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Understanding the Vaccine Ecosystem: Structure and Challenges

By: Stefano Malvolti and Karyn Feiden

Introduction

Vaccines are recognized as one of the most cost-effective public health interventions available, yet the global vaccine ecosystem is not structured to fully realize their potential to improve health. Systemic constraints are preventing or slowing the development of a large number of scientifically possible candidates.

This paper describes the existing vaccine ecosystem; the influences on the decision making processes of developers; the challenges that arise between a vaccine candidate’s transition into Phase 2 clinical development and first country introductions; and their impact on cost, development time and public health benefits. The background and analysis here provide content to inform solutions that can break down systemic barriers limiting the availability of vaccines.

Characterizing the Vaccine Ecosystem

To gain insight into ecosystem dynamics, the research that supports this paper identified 61 vaccines that had reached at least Phase 2 clinical development from 2009 to 2019 and then narrowed the analysis to 33 vaccines, primarily for emerging infectious diseases with epidemic potential, diseases relevant to the risk of antimicrobial resistance and neglected diseases (see Table 1). (Each of those vaccines can be considered proxies for other diseases and vaccine candidates with similar characteristics.)

Diseases and candidate vaccines used in this analysis1The analysis did not include these diseases/vaccines: anthrax, candidiasis, Crimean-Congo hemorrhagic fever, cytomegalovirus, enterovirus A71, Epstein-Barr virus, Haemophilus influenzae type b (Hib), hantaviruses, hepatitis A/B/C, hepatitis E, herpes simplex type 2, human immunodeficiency (HIV), human metapneumovirus (hMPV), Lyme borreliosis, non-typeable Haemophilus influenzae, norovirus, pandemic influenza, polio, respiratory syncytial virus (RSV), Ross River virus, seasonal influenza, smallpox, syphilis, tick-borne encephalitis, tularemia, varicella, Venezuelan equine encephalitis, West Nile Virus, Western equine encephalitis, yellow fever or zoster.

Included diseases/vaccines

• Chikungunya
• Cholera
Clostridium difficile
• Dengue
• Ebola
• Enterotoxigenic Escherichia coli (E. coli) (ETEC)
• Group A streptococcus (Group A strep)
• Group B streptococcus (Group B strep)
• Hookworm
• Human papillomavirus (HPV)
• Japanese encephalitis (JE)
• Lassa fever
• Leishmaniasis
• Malaria
• Measles
• Meningococcal meningitis
(monovalent C and multivalent)

 

• Middle East Respiratory Syndrome (MERS)
• Nipah
• Nontyphoidal Salmonella
• Plague
Pseudomonas aeruginosa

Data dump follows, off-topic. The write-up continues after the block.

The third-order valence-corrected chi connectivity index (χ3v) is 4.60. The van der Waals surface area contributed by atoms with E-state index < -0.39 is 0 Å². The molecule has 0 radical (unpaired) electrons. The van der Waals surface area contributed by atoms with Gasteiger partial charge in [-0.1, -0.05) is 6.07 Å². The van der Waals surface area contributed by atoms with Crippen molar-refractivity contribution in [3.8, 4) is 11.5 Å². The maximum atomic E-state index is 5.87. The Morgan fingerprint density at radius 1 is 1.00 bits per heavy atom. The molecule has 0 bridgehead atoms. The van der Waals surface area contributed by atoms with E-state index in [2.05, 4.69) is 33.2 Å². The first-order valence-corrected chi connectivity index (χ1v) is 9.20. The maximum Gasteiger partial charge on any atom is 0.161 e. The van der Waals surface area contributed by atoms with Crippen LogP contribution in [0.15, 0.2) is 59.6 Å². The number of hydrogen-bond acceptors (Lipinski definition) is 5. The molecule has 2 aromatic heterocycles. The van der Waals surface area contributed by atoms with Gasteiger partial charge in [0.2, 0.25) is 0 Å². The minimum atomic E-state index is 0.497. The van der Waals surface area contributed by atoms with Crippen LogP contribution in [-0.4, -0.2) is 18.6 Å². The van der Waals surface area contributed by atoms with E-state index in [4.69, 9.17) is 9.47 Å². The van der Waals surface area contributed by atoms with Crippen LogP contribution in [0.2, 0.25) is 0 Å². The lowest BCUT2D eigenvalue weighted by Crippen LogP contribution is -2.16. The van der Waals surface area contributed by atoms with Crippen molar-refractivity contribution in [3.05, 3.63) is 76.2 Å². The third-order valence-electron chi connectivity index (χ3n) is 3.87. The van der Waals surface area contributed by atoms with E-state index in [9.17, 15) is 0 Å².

• Rabies
• Rift Valley fever
• Rotavirus
Salmonella paratyphi
Salmonella typhi (typhoid)
• Schistosomiasis
• Shigella
Staphylococcus aureus (S. aureus)
Streptococcus. pneumoniae (S. pneumoniae)
• Tuberculosis (TB)
• Whole-cell pertussis
• Zika

Source: MMGH Consulting for the Wellcome Trust, 2020

Most vaccines that target neglected diseases and diseases related to antimicrobial resistance are characterized by the presence of few developers and a small number of late-stage clinical trials. Exceptions, primarily relating to TB and malaria, cluster in an intermediate space, where several developers are engaged but there is slow progress into late-stage clinical development (see Figure 1). By contrast, second-generation vaccines that enhance an existing product (e.g., vaccines with more serotypes, combination vaccines) are characterized by a higher number of developers and late-stage clinical trials. Vaccines for emerging infectious diseases with epidemic potential enjoyed slightly more attention because of their global reach. In this space, the impact of the Coalition for Epidemic Preparedness Innovations (CEPI) is still too hard to assess since it was only launched in 2017 and its candidate vaccines were not yet sufficiently advanced during the 2009-2019 time frame of this analysis.

Figure 1. Status of development for vaccines included in this analysis

Source: MMGH Consulting for the Wellcome Trust, 2020

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In general, technical and regulatory challenges; marketing and financial realities; and insufficient interest from policymakers, funders and developers limit the existence and pace of many vaccine development programs and discourage innovation.

Overall, the level of engagement by vaccine developers is mostly associated with the projected size of the financial opportunity, with more engagement where the global burden or risk of severe disease is higher, and the risk of development, with more engagement where existing technology and established knowledge reduce the risk.

Twenty-four of the examined diseases and associated vaccines have estimated market values above $100 million per year, and these revealed a weak correlation (r = 0.31) between market value and the number of developers, indicating that developers have a moderate preference for markets with a higher value.

Research also showed a higher market value for vaccines against diseases that carry a high global burden of deaths compared to diseases where the burden, even if large, is concentrated in low- and middle-income country settings. Low-burden diseases that carry the risk of severe outcomes globally tend to have high market value, similar to high-burden diseases (see Figure 2).

Figure 2. Clustering vaccines by burden of disease and income level

Source: MMGH Consulting for the Wellcome Trust, 2020

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Given that most of the vaccines studied here have relatively low market values, the level of development risk — as defined by their use of technology that has already been proven and approved by a regulator and by the existence of an established market — emerged as a critical influencing factor. Low development risk attracted more developers, regardless of market value (see Figure 3).